select all

I Just Want to Control the Lights With My Voice. Is That So Hard? (Yes.)

Photo: Tang Yau Hoong/Getty Images/Ikon Images

Smart lights are a nice jumping off point for someone curious about smart-home tech. You can get started with just a few smart light bulbs, a smart light hub, and your phone. Being able to control your lighting from anywhere in your home really comes in handy — no more getting out of bed right before you fall asleep because you forgot to turn off the living-room lights. And you can quickly shift between dim lighting for a dinner party or movie night to something brighter for the early morning. Curious, I tried out a number of different setups to try to figure out what would work best for most people.

The goals of my smart lighting project were modest. We had four lamps — three in our living room, one in our daughter’s nursery — and I wanted to be able to turn them all on and off, control them individually, and set up one or two basic “scenes” (i.e., have just the side lamps in our living room turn on when we wanted to watch TV). Ideally, I wanted to be able to do this with my voice, using my smartphone to control everything when absolutely necessary. I quickly found myself outmatched.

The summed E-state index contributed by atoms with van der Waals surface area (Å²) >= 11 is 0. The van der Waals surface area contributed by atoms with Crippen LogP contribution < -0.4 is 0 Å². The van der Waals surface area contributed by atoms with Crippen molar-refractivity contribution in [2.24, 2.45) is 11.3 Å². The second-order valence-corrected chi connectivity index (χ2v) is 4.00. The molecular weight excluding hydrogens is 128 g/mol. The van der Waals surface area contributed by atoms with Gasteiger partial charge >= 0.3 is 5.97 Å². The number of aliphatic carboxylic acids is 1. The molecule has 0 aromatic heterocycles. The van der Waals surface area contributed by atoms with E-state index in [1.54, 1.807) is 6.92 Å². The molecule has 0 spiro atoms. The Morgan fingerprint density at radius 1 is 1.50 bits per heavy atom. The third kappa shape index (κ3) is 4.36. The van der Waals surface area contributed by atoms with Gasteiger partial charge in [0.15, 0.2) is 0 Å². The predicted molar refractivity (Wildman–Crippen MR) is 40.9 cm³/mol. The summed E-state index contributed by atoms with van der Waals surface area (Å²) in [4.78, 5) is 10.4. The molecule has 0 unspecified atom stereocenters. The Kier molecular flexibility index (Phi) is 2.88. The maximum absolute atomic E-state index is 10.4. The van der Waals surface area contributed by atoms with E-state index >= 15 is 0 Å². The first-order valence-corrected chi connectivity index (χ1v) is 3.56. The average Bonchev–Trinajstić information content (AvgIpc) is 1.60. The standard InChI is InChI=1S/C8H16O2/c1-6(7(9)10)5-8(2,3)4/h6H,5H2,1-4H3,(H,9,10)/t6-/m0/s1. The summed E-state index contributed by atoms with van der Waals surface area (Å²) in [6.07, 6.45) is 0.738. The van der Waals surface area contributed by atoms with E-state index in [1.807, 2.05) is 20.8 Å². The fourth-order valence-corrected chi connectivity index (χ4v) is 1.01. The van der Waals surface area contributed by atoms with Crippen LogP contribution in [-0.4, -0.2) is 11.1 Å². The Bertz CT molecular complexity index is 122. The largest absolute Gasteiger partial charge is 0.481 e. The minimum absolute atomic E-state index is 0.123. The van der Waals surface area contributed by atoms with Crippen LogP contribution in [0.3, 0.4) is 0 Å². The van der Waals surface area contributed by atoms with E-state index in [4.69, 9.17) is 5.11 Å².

I tried doing this using a combination of three brands of light bulbs and four different controllers: For the smart lights, I chose Philips Hue White and Color Ambiance lights, Sengled Element Plus, and Sylvania A19 Smart+ Bulbs. To control everything, I cycled through an Amazon Echo Plus, a Google Home, Apple’s HomeKit running via a HomePod, and Samsung’s SmartThings hub and app. At the end of the process, I had four light bulbs I could yell at. Sometimes they even responded to me.

The Bulbs